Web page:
Dear Vice President Cheney:
As one of those Americans who voted for you in two elections, the excerpts from your new book and recent interviews you've given remind me of what has caused me the most regret. You sullied the good name of the United States of America around the globe when you authorized the use of torture.
During trips to North Africa and the Middle East, I've witnessed firsthand the loss of respect that Americans now confront. Ordinary citizens have asked me, "Do you know that your government, allegedly a 'Christian country,' is conducting torture? You should be ashamed."
Well, I am ashamed of my country and what it did.
Americans pride ourselves that, unlike many other nations, we operate by the rule of law. But you broke the law, sir. And we as a nation should hold you personally accountable for violations of U.S. law and our most fundamental moral standards.
Amazingly, you claim "no regrets" for authorizing waterboarding, and even write that you would do it again. You and your colleagues made this decision, as former President George W. Bush revealed in his memoir, openly and proudly. ("Damn right," is how he put it.) A similar tone
comes through in your own memoir.
In order to believe that you didn't break the law, you must also believe that waterboarding isn't torture. Psychologists report that we as human beings are excellent at lying to ourselves and we tend to believe what we want to believe. But the "right to believe anything" does not mean that "anything anyone believes is right."
In order to justify our actions, we deny the truth that we know is needed to cleanse our conscience. And without some cleansing of our national conscience, I fear that future leaders will attempt to subvert the laws of the land in a similar way.
Waterboarding is unquestionably torture. You cannot sugarcoat it or simplify it by calling it a mere dunk in the water. It was administered to produce severe mental and physical anguish, and it was done to scare the victim into a desperate condition where he would talk -- even though any "information" acquired through torture is known to be unreliable.
Waterboarding is torture under the U.N. Convention Against Torture; it was torture when we prosecuted our own soldiers in Vietnam and Japanese soldiers after World War II for using it; and it is torture under any application of common sense.
Moreover, torture is morally wrong. I join with the 300 organizations that belong to the National Religious Campaign Against Torture in affirming that torture is wrong -- unequivocally and always wrong. It is illegal, immoral and unjustified under any and all situations. It breaks us as human beings, it destroys our divine spark, and it corrupts the soul.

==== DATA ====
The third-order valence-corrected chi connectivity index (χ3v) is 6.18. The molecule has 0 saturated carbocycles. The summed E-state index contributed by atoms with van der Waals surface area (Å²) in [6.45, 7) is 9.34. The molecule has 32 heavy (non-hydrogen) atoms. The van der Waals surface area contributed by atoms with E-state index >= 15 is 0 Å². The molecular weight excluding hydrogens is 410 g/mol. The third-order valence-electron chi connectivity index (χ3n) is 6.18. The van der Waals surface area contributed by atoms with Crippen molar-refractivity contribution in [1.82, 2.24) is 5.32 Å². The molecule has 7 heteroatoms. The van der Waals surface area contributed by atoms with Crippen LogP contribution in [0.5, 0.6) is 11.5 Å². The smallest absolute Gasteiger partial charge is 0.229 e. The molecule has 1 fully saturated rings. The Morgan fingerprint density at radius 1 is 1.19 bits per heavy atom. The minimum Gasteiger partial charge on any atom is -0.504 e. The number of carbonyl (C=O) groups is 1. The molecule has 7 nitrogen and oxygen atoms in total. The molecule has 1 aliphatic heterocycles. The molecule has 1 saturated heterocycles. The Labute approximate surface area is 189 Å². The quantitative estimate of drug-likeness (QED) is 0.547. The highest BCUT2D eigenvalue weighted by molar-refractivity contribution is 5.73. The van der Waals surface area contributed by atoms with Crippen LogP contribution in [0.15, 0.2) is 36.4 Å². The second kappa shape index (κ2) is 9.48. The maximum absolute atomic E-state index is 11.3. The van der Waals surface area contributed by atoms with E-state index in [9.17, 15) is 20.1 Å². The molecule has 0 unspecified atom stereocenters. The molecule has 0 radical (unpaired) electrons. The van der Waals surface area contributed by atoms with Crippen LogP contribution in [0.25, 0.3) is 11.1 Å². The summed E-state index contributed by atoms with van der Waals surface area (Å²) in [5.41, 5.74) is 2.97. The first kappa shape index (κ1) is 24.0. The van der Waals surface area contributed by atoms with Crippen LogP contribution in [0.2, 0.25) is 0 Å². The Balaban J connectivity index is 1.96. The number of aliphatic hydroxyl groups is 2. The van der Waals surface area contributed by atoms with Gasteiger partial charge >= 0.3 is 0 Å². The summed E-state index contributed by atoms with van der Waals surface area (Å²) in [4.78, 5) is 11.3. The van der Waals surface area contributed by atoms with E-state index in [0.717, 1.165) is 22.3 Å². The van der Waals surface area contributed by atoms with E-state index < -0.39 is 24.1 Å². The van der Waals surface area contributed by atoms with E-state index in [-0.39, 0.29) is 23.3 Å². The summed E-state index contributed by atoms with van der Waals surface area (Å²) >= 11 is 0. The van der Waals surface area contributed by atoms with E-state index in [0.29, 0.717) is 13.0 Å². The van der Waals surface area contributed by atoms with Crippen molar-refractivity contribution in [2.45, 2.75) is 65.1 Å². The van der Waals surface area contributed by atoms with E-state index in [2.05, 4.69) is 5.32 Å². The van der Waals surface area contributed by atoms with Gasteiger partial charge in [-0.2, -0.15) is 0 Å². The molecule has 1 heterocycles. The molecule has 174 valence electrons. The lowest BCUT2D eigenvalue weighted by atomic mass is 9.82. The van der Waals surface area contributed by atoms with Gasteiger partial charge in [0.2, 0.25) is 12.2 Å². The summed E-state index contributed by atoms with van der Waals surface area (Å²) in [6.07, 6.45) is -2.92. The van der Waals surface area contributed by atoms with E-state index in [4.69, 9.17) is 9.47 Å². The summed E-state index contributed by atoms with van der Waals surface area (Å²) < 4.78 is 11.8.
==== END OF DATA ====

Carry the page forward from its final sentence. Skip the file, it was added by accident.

There is no wiggle room for torture here. There shouldn't be. And yet you and President Bush both acknowledge authorizing torture. And you show no shame in doing so. And you even say you would do it again "if circumstances arose where we had a high-value detainee and that was the only way we could get him to talk."
With all due respect, sir, this position is wholly inadequate and unjustifiable.
U.S.-sponsored torture has cost us dearly. Torture does not make us safer; it makes us more of a target by inspiring our enemies. More importantly, it undermines our moral standing as a nation.
If America is, as political philosopher Alexis de Tocqueville put it, "a nation with the soul of a church," then some national responsibility and moral accounting needs to occur. Our nation's soul risks corruption when our highest elected leaders admit to violating U.S. law and international law by authorizing the use of torture.
Like many others, I have come to the conclusion that there is only one course for our country to take. We must establish a Commission of Inquiry to fully investigate all aspects of the use of torture by the United States, and to help ensure that U.S.-sponsored torture never happens again. We must face the gravity of the mistake of torture, we must cleanse our national conscience and we must have a Commission of Inquiry to redeem this dark period and prevent such a serious sin from ever happening again.
Mr. Cheney, you brought us to this place. Shame on you!
Rev. Richard Cizik
A version of this post originally appeared via Religion News Service.
(The Rev. Richard Cizik, a former vice president of the National Association of Evangelicals, is now president of the New Evangelical Partnership for the Common Good, a member of the National Religious Campaign Against Torture.)